Why do font choices matter?

Designers (including Erik Spiekermann, Dan Mayer, and Jessica Hische) have been known to compare choosing fonts for design projects to choosing an outfit to wear. And it’s an apt analogy. Think about what your clothes might say about you: based on what you wear, people might rightly or wrongly make assumptions about your style, your personality, your socio-economic background, your age (or the age you wish you were), or the kind of impression you want to make. And different occasions and situations call for different apparel. You wouldn’t wear a bathing suit to a job interview; then again, you wouldn’t want to wear a suit and tie during your vacation on the beach either. There’s an element of appropriateness to consider.

Now, what your clothes do for you, font choices serve the same purpose in a design. Typography often provides that at-a-glance first impression that people gauge and judge the rest of the design by — so your font choices need to be purposeful and appropriate. Is your font saying “beach vacation” when it should be saying “job interview”? Do the elements of your font “outfit” clash, or do they complement each other? Are they effectively communicating the qualities you want to project? These considerations are part of what makes choosing fonts such an important part of the design process, one that should be approached thoughtfully.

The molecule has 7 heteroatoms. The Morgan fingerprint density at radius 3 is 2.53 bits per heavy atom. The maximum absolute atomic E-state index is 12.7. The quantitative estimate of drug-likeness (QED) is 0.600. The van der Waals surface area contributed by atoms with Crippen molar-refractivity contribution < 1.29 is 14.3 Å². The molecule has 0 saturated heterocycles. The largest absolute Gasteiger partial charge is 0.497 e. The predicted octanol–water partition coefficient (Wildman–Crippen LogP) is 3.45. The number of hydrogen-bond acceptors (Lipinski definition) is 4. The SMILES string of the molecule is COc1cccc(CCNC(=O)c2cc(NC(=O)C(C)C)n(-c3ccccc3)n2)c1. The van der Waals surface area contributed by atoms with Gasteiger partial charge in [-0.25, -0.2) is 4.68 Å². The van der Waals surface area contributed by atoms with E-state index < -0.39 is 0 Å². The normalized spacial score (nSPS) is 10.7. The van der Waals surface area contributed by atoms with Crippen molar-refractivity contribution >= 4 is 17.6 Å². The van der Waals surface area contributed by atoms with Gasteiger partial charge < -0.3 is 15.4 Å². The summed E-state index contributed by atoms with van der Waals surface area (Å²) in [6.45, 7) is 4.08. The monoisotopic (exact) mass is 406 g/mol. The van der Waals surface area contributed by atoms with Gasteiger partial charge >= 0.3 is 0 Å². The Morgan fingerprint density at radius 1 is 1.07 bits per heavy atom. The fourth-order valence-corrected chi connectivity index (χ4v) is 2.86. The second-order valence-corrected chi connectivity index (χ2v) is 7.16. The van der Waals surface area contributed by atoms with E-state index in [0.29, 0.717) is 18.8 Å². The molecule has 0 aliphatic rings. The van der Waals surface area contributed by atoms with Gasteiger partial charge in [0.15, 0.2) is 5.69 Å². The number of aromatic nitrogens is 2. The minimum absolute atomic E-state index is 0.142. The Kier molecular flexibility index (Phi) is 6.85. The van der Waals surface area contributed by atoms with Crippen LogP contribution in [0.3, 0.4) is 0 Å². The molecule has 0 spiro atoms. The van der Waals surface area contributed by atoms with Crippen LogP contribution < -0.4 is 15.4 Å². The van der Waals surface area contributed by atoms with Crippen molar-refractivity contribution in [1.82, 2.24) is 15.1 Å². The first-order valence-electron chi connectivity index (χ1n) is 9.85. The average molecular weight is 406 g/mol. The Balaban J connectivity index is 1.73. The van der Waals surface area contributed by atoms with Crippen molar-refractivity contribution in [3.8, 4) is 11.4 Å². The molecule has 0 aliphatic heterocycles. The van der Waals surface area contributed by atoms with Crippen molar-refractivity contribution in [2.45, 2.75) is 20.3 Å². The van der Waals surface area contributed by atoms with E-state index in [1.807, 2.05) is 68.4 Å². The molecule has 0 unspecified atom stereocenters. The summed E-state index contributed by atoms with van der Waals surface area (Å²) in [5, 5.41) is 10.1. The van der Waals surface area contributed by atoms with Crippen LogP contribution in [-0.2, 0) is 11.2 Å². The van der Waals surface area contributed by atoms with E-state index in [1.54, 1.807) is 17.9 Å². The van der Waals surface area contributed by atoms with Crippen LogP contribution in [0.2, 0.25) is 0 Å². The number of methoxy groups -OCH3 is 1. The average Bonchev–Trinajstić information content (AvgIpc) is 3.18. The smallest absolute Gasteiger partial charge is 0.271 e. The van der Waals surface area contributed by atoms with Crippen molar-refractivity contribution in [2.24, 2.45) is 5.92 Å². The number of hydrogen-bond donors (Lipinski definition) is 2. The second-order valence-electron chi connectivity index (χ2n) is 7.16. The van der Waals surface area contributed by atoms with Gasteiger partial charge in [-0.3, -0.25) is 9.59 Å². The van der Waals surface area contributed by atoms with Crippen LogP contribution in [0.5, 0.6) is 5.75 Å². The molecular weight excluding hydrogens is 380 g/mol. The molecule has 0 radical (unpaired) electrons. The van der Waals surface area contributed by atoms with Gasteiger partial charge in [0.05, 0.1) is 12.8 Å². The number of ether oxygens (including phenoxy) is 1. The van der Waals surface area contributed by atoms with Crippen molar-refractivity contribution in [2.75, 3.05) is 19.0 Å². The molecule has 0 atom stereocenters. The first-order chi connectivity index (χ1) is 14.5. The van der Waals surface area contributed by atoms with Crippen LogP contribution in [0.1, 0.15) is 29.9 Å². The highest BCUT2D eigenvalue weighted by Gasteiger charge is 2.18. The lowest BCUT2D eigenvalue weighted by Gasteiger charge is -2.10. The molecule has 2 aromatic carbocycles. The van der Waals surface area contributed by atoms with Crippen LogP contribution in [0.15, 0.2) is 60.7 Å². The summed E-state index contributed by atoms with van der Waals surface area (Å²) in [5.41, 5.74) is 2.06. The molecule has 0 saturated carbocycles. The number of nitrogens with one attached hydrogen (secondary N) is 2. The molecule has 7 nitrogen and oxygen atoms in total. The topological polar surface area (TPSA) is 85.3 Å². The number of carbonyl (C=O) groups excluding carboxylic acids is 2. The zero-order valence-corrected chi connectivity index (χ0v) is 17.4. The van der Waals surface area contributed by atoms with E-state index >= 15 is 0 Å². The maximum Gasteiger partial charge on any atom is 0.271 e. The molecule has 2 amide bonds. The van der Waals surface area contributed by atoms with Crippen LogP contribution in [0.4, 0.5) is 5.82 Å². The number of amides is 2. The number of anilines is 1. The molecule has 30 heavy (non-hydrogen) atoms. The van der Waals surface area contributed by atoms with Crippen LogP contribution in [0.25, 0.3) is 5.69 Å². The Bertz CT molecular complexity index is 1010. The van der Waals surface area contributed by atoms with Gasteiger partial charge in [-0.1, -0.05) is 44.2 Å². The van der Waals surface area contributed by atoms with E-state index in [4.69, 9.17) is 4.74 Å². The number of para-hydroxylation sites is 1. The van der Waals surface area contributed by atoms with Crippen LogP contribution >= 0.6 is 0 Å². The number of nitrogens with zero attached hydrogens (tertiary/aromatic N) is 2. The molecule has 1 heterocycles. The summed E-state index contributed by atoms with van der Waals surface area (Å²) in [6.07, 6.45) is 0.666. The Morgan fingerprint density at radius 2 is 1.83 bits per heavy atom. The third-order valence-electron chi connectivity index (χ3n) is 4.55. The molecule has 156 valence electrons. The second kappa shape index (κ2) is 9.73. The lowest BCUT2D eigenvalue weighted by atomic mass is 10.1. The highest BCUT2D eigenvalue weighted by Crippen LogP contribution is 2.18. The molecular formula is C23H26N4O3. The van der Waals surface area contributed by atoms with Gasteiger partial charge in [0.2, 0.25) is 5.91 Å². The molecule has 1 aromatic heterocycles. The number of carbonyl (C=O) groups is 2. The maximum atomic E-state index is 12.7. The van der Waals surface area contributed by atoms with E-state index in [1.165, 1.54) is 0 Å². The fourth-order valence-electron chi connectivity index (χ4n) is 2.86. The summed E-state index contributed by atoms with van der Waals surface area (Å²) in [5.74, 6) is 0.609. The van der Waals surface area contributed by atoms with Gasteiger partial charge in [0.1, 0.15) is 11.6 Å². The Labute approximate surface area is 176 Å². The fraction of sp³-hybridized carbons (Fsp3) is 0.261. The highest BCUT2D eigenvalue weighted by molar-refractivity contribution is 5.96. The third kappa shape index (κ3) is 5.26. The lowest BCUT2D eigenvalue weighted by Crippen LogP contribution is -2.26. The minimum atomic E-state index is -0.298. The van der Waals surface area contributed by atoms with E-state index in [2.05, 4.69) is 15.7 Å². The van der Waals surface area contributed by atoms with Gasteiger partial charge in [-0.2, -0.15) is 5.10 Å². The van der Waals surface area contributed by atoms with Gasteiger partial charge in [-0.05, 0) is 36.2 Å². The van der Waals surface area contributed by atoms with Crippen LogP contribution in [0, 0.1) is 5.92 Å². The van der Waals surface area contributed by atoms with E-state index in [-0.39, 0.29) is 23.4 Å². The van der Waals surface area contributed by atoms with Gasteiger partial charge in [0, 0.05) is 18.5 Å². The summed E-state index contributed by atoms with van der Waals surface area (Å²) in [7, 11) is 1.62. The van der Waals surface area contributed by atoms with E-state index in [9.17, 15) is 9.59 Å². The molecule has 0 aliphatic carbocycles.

Font choices often set the tone for the whole design and can influence viewers’ feelings toward and interactions with your design — just like how if you were to show up at a black-tie party in your favorite threadbare t-shirt and sweatpants, people would judge you on your appearance. Don’t be that guy with your design and give viewers an excuse to make incorrect assumptions about your brand or business; bad typographic choices always distract from your design’s message and intentions.